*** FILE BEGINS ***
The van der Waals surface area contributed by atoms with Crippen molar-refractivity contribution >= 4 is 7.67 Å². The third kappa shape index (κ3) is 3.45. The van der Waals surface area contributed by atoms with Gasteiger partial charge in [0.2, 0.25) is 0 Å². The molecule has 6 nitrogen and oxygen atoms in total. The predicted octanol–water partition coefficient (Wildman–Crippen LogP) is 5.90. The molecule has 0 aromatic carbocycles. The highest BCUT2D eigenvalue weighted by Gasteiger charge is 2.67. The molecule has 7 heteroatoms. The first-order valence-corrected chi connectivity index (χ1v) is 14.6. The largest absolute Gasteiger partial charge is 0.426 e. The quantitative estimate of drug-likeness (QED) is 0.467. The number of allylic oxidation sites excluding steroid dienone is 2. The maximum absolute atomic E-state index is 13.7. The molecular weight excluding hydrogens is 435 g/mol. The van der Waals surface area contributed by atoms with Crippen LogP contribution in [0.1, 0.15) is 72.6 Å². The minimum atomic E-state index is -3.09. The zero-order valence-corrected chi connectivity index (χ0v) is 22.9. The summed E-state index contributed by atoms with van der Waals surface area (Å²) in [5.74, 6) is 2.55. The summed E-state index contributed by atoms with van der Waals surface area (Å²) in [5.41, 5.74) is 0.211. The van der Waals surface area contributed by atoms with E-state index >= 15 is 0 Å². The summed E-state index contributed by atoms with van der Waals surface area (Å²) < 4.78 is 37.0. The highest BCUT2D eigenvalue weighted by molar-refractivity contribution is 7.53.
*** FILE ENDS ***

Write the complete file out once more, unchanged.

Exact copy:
The van der Waals surface area contributed by atoms with Crippen molar-refractivity contribution >= 4 is 7.67 Å². The third kappa shape index (κ3) is 3.45. The van der Waals surface area contributed by atoms with Gasteiger partial charge in [0.2, 0.25) is 0 Å². The molecule has 6 nitrogen and oxygen atoms in total. The predicted octanol–water partition coefficient (Wildman–Crippen LogP) is 5.90. The molecule has 0 aromatic carbocycles. The highest BCUT2D eigenvalue weighted by Gasteiger charge is 2.67. The molecule has 7 heteroatoms. The first-order valence-corrected chi connectivity index (χ1v) is 14.6. The largest absolute Gasteiger partial charge is 0.426 e. The quantitative estimate of drug-likeness (QED) is 0.467. The number of allylic oxidation sites excluding steroid dienone is 2. The maximum absolute atomic E-state index is 13.7. The molecular weight excluding hydrogens is 435 g/mol. The van der Waals surface area contributed by atoms with Crippen LogP contribution in [0.1, 0.15) is 72.6 Å². The minimum atomic E-state index is -3.09. The zero-order valence-corrected chi connectivity index (χ0v) is 22.9. The summed E-state index contributed by atoms with van der Waals surface area (Å²) in [5.74, 6) is 2.55. The summed E-state index contributed by atoms with van der Waals surface area (Å²) in [5.41, 5.74) is 0.211. The van der Waals surface area contributed by atoms with E-state index >= 15 is 0 Å². The summed E-state index contributed by atoms with van der Waals surface area (Å²) < 4.78 is 37.0. The highest BCUT2D eigenvalue weighted by molar-refractivity contribution is 7.53.